Murray Bail

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Murray Bail (born 22 September 1941) is an Australian writer of novels, short stories and non-fiction.

He was born in Adelaide, South Australia. He has lived most of his life in Australia except for sojourns in India (1968–70) and England and Europe (1970–74). He currently lives in Sydney.

He was trustee of the National Gallery of Australia from 1976 to 1981, and wrote a book on Australian artist Ian Fairweather.

A portrait of Bail by the artist Fred Williams[1] is hung in the National Portrait Gallery in Canberra. The portrait was done while both Williams and Bail were Council members of the National Gallery of Australia.[1]

Career[edit]

Australian novelist Murray Bail is most well known for Eucalyptus which won the Miles Franklin Award in 1999. His other work includes the novels Homesickness, which was a joint winner of The Age Book of the Year in 1980, and Holden's Performance, another award-winner. Reviewers recently compared Bail's Notebooks 1970-2003 with Proust, Gide and Valery's. "The Pages" [2008] was shortlisted for the Miles Franklin Award His latest novel, The Voyage, was released in November 2012.

Laurie Clancy[2] suggests that Bail is, with Peter Carey and Frank Moorhouse, one of the chief innovators in Australian short story writing, and that he was part of its revival in the 1970s. He notes that Bail is particularly interested in the relationship between language and reality and that this is evident in his early short stories. He says "the stories display the strange mixture of surrealist fantasy and broad satire of Australian mores that characterizes all of Bail's work".[2] After early success with short fiction, Bail turned to the novel as a form commensurate to his vision of life's complexity, which emerges in all its perplexing intricacy in "Homesickness". This first novel describes the unscripted, global travels of a group of Australian tourists to diverse museums, real and imaginary. His next book, "Holden's Performance", dealt more overtly with issues of national identity and the diverse forces that shape individual character, while his later novels explored related issues in terms of key binary: in "Eucalyptus" these are empirical knowledge and imagination, in "The Pages" psychology and philosophy. Bail prides himself, rightly, on being a novelist of ideas, who is determined to be audacious in his creations and to challenge reader expectations and complacency.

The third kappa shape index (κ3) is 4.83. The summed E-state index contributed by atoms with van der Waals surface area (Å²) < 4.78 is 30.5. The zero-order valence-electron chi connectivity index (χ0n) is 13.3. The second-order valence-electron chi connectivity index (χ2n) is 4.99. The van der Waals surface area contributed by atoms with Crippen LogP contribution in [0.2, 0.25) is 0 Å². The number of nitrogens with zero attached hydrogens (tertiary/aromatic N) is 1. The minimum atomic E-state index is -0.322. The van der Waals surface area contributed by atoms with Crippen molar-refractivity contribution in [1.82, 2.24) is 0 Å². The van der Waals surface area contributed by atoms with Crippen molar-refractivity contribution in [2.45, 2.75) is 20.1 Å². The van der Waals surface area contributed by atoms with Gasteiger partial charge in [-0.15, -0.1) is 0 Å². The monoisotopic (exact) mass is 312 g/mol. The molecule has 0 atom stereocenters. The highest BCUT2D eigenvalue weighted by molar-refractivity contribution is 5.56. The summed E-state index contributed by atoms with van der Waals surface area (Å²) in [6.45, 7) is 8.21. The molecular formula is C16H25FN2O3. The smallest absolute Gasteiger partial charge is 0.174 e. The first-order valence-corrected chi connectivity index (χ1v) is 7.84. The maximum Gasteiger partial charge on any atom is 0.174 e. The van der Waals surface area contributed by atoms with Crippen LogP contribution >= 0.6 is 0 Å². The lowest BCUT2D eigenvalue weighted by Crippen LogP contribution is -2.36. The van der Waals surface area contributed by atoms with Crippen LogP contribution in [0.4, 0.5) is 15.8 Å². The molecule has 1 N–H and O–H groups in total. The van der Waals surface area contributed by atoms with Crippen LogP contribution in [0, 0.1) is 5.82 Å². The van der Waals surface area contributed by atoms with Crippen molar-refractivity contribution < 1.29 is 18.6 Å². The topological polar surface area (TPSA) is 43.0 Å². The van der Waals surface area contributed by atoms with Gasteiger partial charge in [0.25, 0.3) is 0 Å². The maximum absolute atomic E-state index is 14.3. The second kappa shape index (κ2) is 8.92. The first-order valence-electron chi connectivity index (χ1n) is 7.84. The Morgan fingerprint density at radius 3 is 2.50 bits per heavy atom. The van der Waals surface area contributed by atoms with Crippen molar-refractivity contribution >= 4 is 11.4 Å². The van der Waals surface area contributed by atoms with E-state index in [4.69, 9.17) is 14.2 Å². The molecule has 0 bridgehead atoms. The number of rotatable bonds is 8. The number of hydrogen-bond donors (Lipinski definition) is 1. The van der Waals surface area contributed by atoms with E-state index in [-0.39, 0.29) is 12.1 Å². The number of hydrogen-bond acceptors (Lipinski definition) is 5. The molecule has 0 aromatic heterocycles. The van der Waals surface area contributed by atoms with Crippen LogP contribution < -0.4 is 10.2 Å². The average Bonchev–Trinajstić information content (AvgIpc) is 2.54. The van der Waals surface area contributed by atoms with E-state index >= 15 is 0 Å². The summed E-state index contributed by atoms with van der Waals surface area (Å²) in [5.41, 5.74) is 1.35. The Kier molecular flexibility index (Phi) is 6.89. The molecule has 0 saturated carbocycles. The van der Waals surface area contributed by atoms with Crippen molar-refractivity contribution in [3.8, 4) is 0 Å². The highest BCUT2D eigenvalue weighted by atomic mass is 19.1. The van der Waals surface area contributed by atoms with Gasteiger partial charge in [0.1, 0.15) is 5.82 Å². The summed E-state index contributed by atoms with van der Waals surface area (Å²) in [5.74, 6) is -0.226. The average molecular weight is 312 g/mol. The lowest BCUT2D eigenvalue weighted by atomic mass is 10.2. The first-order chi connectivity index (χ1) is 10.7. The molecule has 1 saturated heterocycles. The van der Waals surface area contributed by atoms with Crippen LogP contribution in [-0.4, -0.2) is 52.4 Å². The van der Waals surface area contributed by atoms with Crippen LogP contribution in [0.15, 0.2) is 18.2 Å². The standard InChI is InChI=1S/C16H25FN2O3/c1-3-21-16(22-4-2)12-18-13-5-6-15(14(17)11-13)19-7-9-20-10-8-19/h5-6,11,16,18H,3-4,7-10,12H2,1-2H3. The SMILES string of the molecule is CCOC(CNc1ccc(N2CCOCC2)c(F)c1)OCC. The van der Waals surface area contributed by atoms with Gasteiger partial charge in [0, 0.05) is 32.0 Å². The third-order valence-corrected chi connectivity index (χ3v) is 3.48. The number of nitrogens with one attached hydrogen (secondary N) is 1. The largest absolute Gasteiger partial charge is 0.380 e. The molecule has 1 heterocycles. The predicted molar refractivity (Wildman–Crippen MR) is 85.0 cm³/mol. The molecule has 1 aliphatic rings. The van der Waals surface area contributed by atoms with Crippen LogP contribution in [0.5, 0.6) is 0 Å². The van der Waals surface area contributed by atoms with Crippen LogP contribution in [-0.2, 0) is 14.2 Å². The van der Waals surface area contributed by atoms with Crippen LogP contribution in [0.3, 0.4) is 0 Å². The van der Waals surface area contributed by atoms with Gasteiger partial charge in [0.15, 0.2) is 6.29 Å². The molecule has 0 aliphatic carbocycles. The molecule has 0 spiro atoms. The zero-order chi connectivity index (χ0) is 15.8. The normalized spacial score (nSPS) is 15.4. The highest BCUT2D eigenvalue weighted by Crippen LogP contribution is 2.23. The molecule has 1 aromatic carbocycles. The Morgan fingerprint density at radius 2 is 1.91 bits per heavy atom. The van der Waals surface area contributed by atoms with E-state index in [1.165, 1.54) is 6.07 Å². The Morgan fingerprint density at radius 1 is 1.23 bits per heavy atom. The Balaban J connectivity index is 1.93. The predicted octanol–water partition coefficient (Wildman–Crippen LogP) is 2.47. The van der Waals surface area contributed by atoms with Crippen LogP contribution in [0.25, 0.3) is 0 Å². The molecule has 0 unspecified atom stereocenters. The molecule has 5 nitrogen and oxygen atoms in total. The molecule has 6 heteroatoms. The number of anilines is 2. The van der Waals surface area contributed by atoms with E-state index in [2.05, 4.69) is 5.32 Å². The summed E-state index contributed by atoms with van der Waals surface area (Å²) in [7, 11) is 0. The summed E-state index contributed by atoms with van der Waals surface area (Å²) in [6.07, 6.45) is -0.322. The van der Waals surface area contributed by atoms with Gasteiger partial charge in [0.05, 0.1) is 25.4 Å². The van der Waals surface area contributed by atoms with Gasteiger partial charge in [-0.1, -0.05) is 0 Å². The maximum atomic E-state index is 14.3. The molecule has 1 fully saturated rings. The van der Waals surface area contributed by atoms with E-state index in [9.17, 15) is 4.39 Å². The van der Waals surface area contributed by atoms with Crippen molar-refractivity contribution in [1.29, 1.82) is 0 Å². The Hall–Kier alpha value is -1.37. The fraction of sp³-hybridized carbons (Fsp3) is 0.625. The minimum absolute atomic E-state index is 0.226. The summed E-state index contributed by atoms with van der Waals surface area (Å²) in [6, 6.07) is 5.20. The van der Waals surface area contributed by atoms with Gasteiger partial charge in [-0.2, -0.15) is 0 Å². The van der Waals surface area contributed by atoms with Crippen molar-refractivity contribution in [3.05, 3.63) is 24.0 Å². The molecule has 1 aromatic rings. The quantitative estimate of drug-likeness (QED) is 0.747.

The standard study of his work is Michael Ackland's "The Experimental Fiction of Murray Bail" (2012).

Awards[edit]

Bibliography[edit]

Novels[edit]

Short story collections[edit]

  • Contemporary Portraits and Other Stories (1975), republished in 1986 as The Drover's Wife and Other Stories
  • Camouflage : stories (2002)

Non-fiction[edit]

  • Ian Fairweather (1981)
  • Longhand: A Writer's Notebook (1989)
  • Notebooks 1970-2003 (2005)

Edited[edit]

  • The Faber Book of Contemporary Australian Short Stories (1988)

Notes[edit]

  1. ^ a b "Murray Bail". National Portrait Gallery, Canberra. Archived from the original on 2007-08-31. Retrieved 2008-02-03. 
  2. ^ a b "Murray Bail Biography, by Laurie Clancy". J rank Biographies. Retrieved 2008-02-03. 

References[edit]